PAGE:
¶ 22 There are certainly tasks related to the jury selection and voir dire process that we have held may be done outside of open court without running afoul of the public trial right. See State v. Russell, 183 Wn.2d 720, 729, 357 P.3d 38 (2015) (work sessions to review juror questionnaires for hardship excusals); Slert, 181 Wn.2d at 605–06 (González, J., lead opinion) (reviewing jury questionnaires prior to voir dire), 614 (Stephens, J., dissenting) (administrative excusal of individuals from the jury pool due to illness); In re Pers. Restraint of Yates, 177 Wn.2d 1, 28–29, 296 P.3d 872 (2013) (lining up and seating the venire in numerical order before unlocking the courtroom); State v. Beskurt, 176 Wn.2d 441, 447, 293 P.3d 1159 (2013) (C. Johnson, J., lead opinion) (juror questionnaires used by the attorneys as a “ ‘screening tool’ “ for voir dire conducted in open court could be sealed without implicating defendant's public trial right).
¶ 23 There are also statutes and court rules providing that court clerks and judges may perform ministerial tasks related to jury selection generally and voir dire specifically.3 See, e.g., RCW 2.36.063 (“The judge or judges of the superior court of any county may employ a properly programmed electronic data processing system or device to compile the jury source list, and to compile the master jury list and to randomly select jurors from the master jury list.”); CrR 6.3 (“When the action is called for trial, the jurors shall be selected at random from the jurors summoned who have appeared and have not been excused.”), 6.5 (“If at any time before submission of the case to the jury a juror is found unable to perform the duties the court shall order the juror discharged, and the clerk shall draw the name of an alternate who shall take the juror's place on the jury.”). Jones does not argue, and we can find no indication, that these tasks have traditionally been performed in open court.
¶ 24 Thus, whether a specific task could generally be considered part of voir dire is not dispositive. Jones has not provided any historical or legal resources showing that the press and general public have traditionally been able to observe the specific, nondiscretionary, ministerial task of physically drawing the alternate jurors according to a procedure chosen by the defendant that was described both before and after the fact on the record in open court. The experience prong is not met.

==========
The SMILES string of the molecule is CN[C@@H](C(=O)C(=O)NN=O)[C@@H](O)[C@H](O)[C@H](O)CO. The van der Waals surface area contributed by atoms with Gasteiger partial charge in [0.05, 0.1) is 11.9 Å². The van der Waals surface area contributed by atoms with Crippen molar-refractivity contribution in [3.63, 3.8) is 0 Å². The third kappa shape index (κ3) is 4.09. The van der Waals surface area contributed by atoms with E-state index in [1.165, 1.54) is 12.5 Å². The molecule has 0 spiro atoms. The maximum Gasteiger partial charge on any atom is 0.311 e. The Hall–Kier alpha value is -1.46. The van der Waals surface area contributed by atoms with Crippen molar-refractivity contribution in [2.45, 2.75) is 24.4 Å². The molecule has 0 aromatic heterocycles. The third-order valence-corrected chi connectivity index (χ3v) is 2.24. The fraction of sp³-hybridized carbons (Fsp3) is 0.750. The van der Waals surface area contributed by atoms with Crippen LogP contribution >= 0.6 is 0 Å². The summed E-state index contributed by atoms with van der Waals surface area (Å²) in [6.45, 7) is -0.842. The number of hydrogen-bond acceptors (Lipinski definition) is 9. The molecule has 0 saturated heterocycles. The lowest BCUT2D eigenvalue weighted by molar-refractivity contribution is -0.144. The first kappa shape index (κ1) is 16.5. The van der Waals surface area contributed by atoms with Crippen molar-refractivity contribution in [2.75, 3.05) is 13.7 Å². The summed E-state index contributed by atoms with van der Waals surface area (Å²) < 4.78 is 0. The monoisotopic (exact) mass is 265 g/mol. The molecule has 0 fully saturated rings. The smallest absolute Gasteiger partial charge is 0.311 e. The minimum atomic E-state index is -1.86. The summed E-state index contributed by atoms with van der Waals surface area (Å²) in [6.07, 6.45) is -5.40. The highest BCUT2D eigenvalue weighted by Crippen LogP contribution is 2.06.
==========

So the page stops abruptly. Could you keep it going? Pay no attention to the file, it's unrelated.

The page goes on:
¶ 25 To satisfy the logic prong, Jones must show that “ ‘public access plays a significant positive role in the functioning of the particular process in question.’ “ Sublett, 176 Wn.2d at 73 (C. Johnson, J., lead opinion) (quoting Press II, 478 U.S. at 8). In analyzing this prong, we look to whether openness will advance the purposes of the public trial right: “to ensure a fair trial, to remind the prosecutor and judge of their responsibility to the accused and the importance of their functions, to encourage witnesses to come forward, and to discourage perjury.” Id. at 72. Concerns relating to witnesses and perjury are not implicated here, so we consider only the purposes of ensuring a fair trial and reminding the court of its responsibility to Jones and the importance of its functions. Jones argues that the random drawing here frustrated those purposes because real-time public oversight would have been “[t]he only assurance that [the random drawing] process was done fairly.” Suppl. Br. of Martin Jones at 12.
¶ 26 Jones' argument overlooks several key facts in the record. The deliberating and alternate jurors were all chosen by the same voir dire process in open court. The method for drawing the alternates, the box from which the alternates would be drawn, and the judicial assistant who would be doing the drawing were all identified on the record in open court. Jones himself chose the random drawing method for designating alternates, and (as discussed further below) Jones had the opportunity to object to the drawing if he was concerned about how it was conducted. In light of all these proceedings on the record in open court, public oversight at the moment the judicial assistant actually drew the pieces of paper designating the alternate jurors would not play a significant positive role in the functioning of the drawing itself, and it would not advance the purposes underlying the public trial right.